Opening the floodgates to more visitors from the mainland a risky political move for C.Y. Leung
Expansion of the scheme that allows individuals to come to Hong Kong without joining group tours would only serve to inflame anti-mainland sentiment
The chief executive promised last year not to expand the individual visitor scheme for mainlanders. Now it looks like Leung Chun-ying is ready to break his own promise; that is, if you believe his one-time rival and former chief secretary Henry Tang Ying-yen. But that’s a big “if”.
A Standing Committee member of the Chinese People’s Political Consultative Conference, Tang claims the Hong Kong government has approached the National Tourism Administration to raise the possibility of putting more lower-tier mainland cities under the scheme.
“The SAR government has raised the possibility of increasing the number of tourists,” Tang told reporters in Being.
Well, that’s neither here nor there. It’s no doubt an option the Leung administration has been under pressure to adopt from the powerful tourism lobby. And Tang is close to the tycoons whose businesses span the hotel and tourism sectors.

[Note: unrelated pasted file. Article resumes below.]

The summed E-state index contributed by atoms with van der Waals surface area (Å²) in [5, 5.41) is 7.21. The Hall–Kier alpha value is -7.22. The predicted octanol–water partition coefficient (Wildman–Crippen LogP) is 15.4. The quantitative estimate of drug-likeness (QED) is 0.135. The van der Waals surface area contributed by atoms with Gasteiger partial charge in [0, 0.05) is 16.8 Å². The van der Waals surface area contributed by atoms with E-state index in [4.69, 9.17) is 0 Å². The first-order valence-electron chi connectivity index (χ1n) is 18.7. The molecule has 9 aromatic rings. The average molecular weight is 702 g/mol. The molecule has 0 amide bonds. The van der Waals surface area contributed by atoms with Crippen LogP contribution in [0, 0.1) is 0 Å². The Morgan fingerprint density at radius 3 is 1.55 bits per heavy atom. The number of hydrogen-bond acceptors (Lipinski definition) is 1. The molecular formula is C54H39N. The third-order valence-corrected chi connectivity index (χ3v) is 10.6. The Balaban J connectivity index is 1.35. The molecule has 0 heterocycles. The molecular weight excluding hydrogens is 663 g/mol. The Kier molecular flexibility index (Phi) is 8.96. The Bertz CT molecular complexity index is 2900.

But Leung and his masters in Beijing are not completely blind to the potential conflicts and anti-mainland sentiments that expanding the scheme could easily revive.
The current scheme allows residents from 49 mostly tier-1 and tier-2 mainland cities to visit Hong Kong individually, without the need to join a tour group. However, following the scheme’s launch in 2003, it has not included any new cities since 2007.
Instead of jumping the gun on an official announcement of the scheme’s expansion, it looks like Tang and his rich buddies are trying to put more pressure on the government, which is probably as yet undecided on the issue.
Considering the aftermath of the Mong Kok riot and the rising influence of radical localism, Leung would be unforgivably hasty to do so.
The scheme already covers all the top mainland cities. His administration has repeatedly said it wants to attract so-called quality visitors with greater spending power. How would including lower-tier cities with less well-off residents help cultivate “quality” visitors?
Despite all the gloomy talk about the end of the world with declining visitor numbers, tourism only makes up 5 per cent of Hong Kong’s GDP. While it employs about a quarter of a million workers, most of these jobs are low-paying and with poor career prospects.
For Leung, why risk paying a heavy political price for a small economic gain?